My hands are folded in my lap. I’m looking at my fingers. The way that they fit together. The lines on my knuckles. I painted my nails dark blue so that I could still feel like myself here, in this place. The polish on one of my nails is already chipped.
The nurse just left. She got the IV on the first try. One pinch, breathing through my teeth. I like her.
I shift in my chair, holding my blue hospital gown in place. I can feel my knee through the thin fabric. It feels small. Not as solid as I’d want it to be, here, in this place.
I’m sitting in a long line of people. Staring straight ahead. Watching the clock. Tick, tick, tick. Waiting. All of us in too-big hospital gowns. All of our knees poking up through the fabric. Smaller and less solid than we’d want them to be.
We are The Soon To Be Probed. The world’s least popular club.
Nobody looks at the person beside them. We all look straight ahead, here, in this place.
Suddenly, there’s a shout, “SIR!”
I look up, away from my hands and toward the change room. A flustered nurse is running after a man who’s just marched into the prep room, a broad smile on his face, his wispy white hair a little wild. He’s wearing a hospital gown, like everyone else. He’s clearly supposed to be here, sitting in the line of The Soon To Be Probed.
So, I don’t understand why the nurse is yelling at him until she lunges at the two strings bouncing wildly along his thighs.
“SIR, YOU MISSED YOUR–”
The man stops, turning to look at the nurse who has just seized him. “Oh,” He shrugs. “Did I miss those?”
By ‘those’ he means the two very crucial strings that hold your hospital gown together and ensure that your pasty butt is only seen by one man in a white lab coat on this, the day of your colonoscopy.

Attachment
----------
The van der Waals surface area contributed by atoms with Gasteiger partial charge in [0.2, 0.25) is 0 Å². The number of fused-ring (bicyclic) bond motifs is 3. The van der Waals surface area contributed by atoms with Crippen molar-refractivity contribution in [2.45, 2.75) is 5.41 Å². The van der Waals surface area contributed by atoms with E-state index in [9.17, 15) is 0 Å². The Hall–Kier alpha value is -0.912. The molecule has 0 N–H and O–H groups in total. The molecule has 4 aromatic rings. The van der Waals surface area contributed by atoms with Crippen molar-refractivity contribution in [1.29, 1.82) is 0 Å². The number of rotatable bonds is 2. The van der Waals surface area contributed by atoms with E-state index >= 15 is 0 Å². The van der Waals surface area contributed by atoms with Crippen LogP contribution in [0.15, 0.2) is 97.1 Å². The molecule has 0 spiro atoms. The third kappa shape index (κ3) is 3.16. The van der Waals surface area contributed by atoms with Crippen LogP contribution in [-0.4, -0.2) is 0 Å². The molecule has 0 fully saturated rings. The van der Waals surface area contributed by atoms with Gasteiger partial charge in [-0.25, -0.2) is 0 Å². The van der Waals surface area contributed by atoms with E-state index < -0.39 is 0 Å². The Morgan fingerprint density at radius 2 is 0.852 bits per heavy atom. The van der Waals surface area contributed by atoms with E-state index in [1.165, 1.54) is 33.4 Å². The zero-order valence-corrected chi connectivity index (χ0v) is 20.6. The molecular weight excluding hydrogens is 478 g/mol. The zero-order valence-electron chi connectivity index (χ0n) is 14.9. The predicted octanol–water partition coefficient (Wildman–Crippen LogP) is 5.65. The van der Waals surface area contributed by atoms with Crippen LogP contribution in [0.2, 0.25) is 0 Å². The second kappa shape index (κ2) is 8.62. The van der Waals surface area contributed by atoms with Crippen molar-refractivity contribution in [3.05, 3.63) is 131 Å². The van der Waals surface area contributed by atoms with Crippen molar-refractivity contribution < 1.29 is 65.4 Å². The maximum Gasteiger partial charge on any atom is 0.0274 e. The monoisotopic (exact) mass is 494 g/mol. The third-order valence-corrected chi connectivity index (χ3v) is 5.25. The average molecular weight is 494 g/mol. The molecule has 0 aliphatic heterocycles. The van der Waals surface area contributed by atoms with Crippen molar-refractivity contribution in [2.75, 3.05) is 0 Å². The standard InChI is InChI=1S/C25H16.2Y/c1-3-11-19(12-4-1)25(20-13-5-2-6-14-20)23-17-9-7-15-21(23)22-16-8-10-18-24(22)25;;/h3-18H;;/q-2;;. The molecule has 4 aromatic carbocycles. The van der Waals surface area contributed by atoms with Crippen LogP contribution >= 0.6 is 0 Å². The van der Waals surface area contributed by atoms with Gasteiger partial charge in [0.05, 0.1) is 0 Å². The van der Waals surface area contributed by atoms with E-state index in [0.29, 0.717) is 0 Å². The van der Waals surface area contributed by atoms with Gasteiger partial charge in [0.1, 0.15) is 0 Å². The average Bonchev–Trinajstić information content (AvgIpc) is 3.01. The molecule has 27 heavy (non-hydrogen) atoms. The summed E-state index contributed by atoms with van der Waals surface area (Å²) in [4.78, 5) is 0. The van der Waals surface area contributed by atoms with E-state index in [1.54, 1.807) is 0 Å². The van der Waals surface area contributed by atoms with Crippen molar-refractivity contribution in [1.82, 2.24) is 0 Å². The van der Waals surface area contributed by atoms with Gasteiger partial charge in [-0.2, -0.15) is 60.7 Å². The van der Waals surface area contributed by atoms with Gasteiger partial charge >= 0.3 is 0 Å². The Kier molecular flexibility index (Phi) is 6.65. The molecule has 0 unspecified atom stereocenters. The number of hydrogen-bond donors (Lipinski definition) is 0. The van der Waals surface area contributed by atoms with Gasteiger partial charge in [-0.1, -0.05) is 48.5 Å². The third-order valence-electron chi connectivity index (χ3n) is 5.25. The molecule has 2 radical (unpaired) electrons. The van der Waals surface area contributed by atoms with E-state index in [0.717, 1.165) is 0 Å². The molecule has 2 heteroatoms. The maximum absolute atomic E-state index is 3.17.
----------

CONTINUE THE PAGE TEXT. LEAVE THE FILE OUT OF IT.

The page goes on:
By ‘Oh’ and a shrug, he means that he is apparently unconcerned by the fact that 75% of the prep room and one very flustered nurse has just seen 100% of his butt.
The nurse fumbles with the strings before knotting them together with a huff. Then, she stands straight, pushing back a strand of hair that escaped from her ponytail in the frenzy.
With a broad smile, the man ambles up to an chair and takes his seat, nodding at the woman in the chair beside him, who’s looking at him like he just told her that she had to drink another glass of Bi-Peglyte.
I want to laugh. I have to hold my breath to stop myself. I have to look back down at my own hands. My dark blue nails. You can’t laugh. Here, in this place. To laugh would be absurd.
Because, here’s the thing: a few feet away from me, a woman is lying in a bed. Alone, wincing. Staring through the slats in the blinds to the blue sky beyond. She’s clutching her blanket, her hands criss-crossed with ropey veins.
And it feels like such a contradiction. My shoulders are shaking, because I’m holding in a laugh. And her hands are shaking, because she’s holding herself together.
It all feels wrong.
And, you know, as I’m writing this, I know that the tone of this post is as unbalanced as that moment. But, that feels right. That feels true. Because, isn’t that what disease is?
There are moments when lab techs hold up your stool sample for the entire world to see, and there are moments when you have to make eye contact with the man who just probed you. And there are moments when you wake up in the middle of the night and your side is flickering with pain. On and off. A broken light. And you feel this deep, all-consuming fear. What if I’m not going to be okay?
And it’s a mess of contradictions. Laughter and pain.
It is painting your nails dark blue and sitting amongst The Soon To Be Probed and hoping that your nurse gets the IV on the first try. It is watching a nurse chase one bold man and his exposed butt through a hospital ward.
It is both.